The largest sea defence in the UK is the Thames Barrier. This took ten years to build and was officially opened in 1984 to protect London. The total cost was £534 million. The Thames Barrier divides the river into two 30 m wide and four 61 m wide navigable spans. It is designed to withstand a 1 in 1000 year storm but it will be less effective after 2030 due to sea level rise. It was originally planned to be replaced in 2030 but the working life has since been extended to 2060-2070. The decision not to begin work to replace the barrier has been controversial. In 2005, a proposal was made for a much longer defence further down the river. In 2013, a former member of the Thames Barrier Project Management Team wrote an open letter calling for a new barrier to be looked into immediately. The Environment Agency responded by saying that it "does not plan to replace the Thames Barrier before 2070". Here is the Thames Barrier:
The Thames Barrier. View Larger Map
The Netherlands after 1953
One of the largest moving objects on earth is the Maeslantkering. This sea defence protects Rotterdam from flooding. It cost €450 million to build. It was not possible to build something like the Thames Barrier in this location because the ships which visit the Port of Rotterdam. The Port of Rotterdam is huge. It's the largest port in Europe and one of the largest in the world and it has to accommodate the world's largest ships. This do not fit through the small openings in the Thames Barrier and therefore the Maeslantkering was designed as two parts which could float together in time of storms but which would normally be opened 360 m. It's entirely computer controlled and automatic and this barrier was designed to withstand a 1 in 10000 year event. Here it is to the same scale as the Thames Barrier:
The Maeslantkering to the same scale as the Thames Barrier in the image above View Larger Map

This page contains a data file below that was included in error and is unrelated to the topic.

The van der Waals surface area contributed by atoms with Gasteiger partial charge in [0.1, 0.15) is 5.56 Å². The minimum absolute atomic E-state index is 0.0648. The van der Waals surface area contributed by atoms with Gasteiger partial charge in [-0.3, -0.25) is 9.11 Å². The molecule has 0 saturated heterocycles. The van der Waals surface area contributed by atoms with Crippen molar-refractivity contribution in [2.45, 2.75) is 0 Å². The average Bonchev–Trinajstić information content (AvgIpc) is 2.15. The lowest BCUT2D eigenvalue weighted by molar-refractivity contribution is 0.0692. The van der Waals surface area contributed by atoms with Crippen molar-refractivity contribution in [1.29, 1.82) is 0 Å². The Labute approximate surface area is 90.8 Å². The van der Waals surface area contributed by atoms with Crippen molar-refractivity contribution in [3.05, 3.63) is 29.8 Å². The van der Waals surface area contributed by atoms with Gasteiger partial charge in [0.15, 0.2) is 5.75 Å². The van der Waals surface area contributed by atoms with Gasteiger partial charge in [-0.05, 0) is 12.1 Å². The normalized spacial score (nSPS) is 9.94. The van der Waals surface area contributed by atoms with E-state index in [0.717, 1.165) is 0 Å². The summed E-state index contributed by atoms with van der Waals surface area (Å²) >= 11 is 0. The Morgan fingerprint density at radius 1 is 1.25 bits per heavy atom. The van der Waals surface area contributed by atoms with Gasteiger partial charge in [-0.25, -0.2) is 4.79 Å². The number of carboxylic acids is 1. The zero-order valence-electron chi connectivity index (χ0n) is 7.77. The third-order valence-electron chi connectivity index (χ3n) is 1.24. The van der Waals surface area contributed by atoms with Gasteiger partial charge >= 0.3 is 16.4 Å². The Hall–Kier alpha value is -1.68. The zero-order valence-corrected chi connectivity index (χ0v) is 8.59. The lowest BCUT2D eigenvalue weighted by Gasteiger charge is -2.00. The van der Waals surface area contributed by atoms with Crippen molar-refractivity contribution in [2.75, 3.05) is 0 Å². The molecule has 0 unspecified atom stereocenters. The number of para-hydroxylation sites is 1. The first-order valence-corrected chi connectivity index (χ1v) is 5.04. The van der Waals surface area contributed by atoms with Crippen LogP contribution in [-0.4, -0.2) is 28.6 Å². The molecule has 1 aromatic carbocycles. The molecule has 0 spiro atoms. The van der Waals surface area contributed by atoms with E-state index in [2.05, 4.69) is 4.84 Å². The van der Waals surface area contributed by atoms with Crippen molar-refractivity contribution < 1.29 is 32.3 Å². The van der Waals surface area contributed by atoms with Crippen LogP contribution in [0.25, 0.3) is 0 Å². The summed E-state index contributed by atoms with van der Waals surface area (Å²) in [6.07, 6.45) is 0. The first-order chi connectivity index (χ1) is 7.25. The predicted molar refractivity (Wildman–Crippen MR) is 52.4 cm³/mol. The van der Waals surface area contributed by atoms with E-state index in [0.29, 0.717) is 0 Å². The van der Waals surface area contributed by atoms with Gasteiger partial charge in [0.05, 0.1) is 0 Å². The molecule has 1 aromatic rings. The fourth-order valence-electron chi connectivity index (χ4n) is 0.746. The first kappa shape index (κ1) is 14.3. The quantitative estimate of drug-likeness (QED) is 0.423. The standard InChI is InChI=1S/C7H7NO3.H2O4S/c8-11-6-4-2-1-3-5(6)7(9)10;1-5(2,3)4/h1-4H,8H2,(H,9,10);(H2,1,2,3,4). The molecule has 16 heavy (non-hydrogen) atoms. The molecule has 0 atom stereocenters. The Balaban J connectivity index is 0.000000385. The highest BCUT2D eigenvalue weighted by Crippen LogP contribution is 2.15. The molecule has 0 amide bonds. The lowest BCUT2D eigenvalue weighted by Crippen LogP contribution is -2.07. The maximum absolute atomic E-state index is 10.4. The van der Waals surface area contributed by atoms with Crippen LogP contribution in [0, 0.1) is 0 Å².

While the Maeslantkering could be seen as being on a overall similar scale to the Thames Barrier, this is not nearly the whole story. This is just one small link in a chain.
In the aftermath of the 1953 floods, the Netherlands began something far more impressive than building barriers on this scale. The Maeslantkering is just one part of the last section of the Delta-Works, an extensive sea defence network which protects the whole of the South-West of the Netherlands. Work on the Delta-Works began almost immediately after the devastating 1953 floods and continued until they were declared finished in 1997. However, in reality, works continue now to ensure that the defences are proof against sea-level rise.
The Oosterscheldekering operates in a manner which is similar to that of the Hull or Thames Barriers. Like the Thames Barrier, this took ten years to build, but it's but it is on a far greater scale. While the Thames Barrier spans a 520 m wide part of the Thames, the Oosterscheldekering is about 15 times that long and is designed to last more than 200 years. At the centre of the barrier, an artificial island several kilometres long, Neeltje Jans, forms part of the structure. On the island you can find such things as a visitors centre with information about the entire Delta-Works and a water park with activities for children. The picture below shows the Oosterscheldekering with a superimposed picture of the Thames Barrier to the same scale:
And this is what you see if you drive or cycle over the Oosterscheldekering. Yes, of course as well as a road there is a safe cycle route, in this case combined with a service road. All through motor traffic travels on the right side of this picture, on lane in each direction on either side of the green line, so conditions are just fine for this family with children:
The Oosterscheldekering is an enormous piece of infrastructure. View Larger Map
|From wikipedia. See license for this image|
To protect the North of the Netherlands there is another set of sea defences. The Zuiderzee Works. This again was built on an enormous scale, including the world's longest dyke. Also see the Lauwerzee works.
Why is the Netherlands dry ?
The Netherlands keeps both the countryside and the towns dry. Dutch people are not told by their politicians that there is a choice of town or country because it would be devastating for the country to lose either.
A new law was created which commits the government to protecting the country from floods. While the pictures above all relate to flooding from the sea, note that the law applies equally to flooding due to rivers. The Netherlands has suffered this type of flooding in the past, but remedial measures taken against those are far in advance of what I've seen in the UK.
The Netherlands doesn't flood because rather than making excuses as happens in the UK, the infrastructure has been built to protect this country.